As for zombies? That’s seems to be the main theme in popular culture, and the same people here who are outraged that we would hold the views we hold gaily and with enthusiasm discuss the stripping of flesh by the undead. Why should children be an exception? It doesn’t make sense and its rank sentimentality. You say that the creature means nothing until the umpire mother calls it; don’t get carried away if it’s taken one step further, especially when genetically (that wonderful concept has more than one use) they are the same. If that’s moot, then so is this. Put that in your assumptive pipe and smoke it.
   1696. Morty Causa Posted: February 13, 2013 at 04:39 PM (#4369004)
She doesn't. Once there's a child, which is not a part of anyone else's body, both parents have necessary obligations to that child.

During pregnancy, there are no different rights, just different bodily situations. A pregnant woman has a right to bodily autonomy which allows her to end a pregnancy. This right is peculiar to the physical reality of pregnancy, where the potential child (fetus or embryo) is at once a part of the pregnant woman's body. The right only attends because it's her body.

EDIT: Rewrote for clarity. (hopefully).


There has always been a child, a res—or call it what you will, but it’s the same. This bit of dishonesty doesn’t do the pro-choicers good. It’s simply that at some point in the spectrum of his life, you can kill it, and at some other points you can’t. But legal status does not change the existential res. Call it, at different stages, what you will, it’s the exact same thing, in a different costume. Why not kill the retarded or those in vegetative states? Because it’s a game with the law. (And someday we might have that option. Quit going all religious about this.)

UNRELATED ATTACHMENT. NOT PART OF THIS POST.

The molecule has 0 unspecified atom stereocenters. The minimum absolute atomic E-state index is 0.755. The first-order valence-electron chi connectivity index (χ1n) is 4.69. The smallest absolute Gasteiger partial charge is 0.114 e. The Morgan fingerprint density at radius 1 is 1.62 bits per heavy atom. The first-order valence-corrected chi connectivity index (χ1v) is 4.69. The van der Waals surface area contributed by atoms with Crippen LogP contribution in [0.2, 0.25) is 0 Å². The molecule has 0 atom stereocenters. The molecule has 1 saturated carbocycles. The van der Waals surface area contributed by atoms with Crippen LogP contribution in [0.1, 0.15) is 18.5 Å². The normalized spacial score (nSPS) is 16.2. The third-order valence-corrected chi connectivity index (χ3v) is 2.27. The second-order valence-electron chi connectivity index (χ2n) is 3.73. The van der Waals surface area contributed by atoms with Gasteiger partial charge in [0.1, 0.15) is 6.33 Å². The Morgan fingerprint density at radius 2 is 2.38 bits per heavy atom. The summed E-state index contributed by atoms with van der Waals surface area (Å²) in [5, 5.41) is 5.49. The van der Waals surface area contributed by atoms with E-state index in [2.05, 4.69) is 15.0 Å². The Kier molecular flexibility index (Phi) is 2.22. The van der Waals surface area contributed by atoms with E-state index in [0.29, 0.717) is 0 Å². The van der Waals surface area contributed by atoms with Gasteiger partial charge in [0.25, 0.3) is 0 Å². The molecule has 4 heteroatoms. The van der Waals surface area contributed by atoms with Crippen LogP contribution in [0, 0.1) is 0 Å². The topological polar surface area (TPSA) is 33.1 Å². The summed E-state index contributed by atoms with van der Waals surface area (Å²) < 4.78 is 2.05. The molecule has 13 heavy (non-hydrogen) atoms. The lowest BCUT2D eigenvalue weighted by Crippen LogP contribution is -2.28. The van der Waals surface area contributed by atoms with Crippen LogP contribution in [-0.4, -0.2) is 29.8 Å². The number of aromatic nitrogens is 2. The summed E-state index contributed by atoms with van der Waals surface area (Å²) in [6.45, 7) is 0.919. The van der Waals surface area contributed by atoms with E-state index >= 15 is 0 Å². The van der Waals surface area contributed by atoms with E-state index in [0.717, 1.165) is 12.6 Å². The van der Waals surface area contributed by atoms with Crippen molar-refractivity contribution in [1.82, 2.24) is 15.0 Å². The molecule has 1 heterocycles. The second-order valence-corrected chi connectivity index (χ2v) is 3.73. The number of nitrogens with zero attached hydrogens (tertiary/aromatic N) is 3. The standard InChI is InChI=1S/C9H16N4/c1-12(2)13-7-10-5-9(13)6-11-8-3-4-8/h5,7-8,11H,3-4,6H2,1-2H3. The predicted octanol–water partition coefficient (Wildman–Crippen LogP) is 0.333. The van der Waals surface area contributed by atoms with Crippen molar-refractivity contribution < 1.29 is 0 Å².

1697. Morty Causa Posted: February 13, 2013 at 04:45 PM (#4369008)
That "right" really doesn't survive examination though. The fetus in her body isn't only "hers" in any property sense, since its material is made up of products of the man's body and hers -- not to mention that the man is on call to pay money to support it. There exists a joint or cooperative ownership over the fetus, not a single one, in any serious sense.


Yes, just like in other instances of ownership of property. Think Silent Partner concept. But if one partner acts in contravention of the other’s ownership interest, partnership is dissolved, and either one party takes over complete o/ship or the property is divested. Co-owners do not have to stay in co-ownership, and after the co-ownership is dissolved, you can’t keep holding the owner divested liable.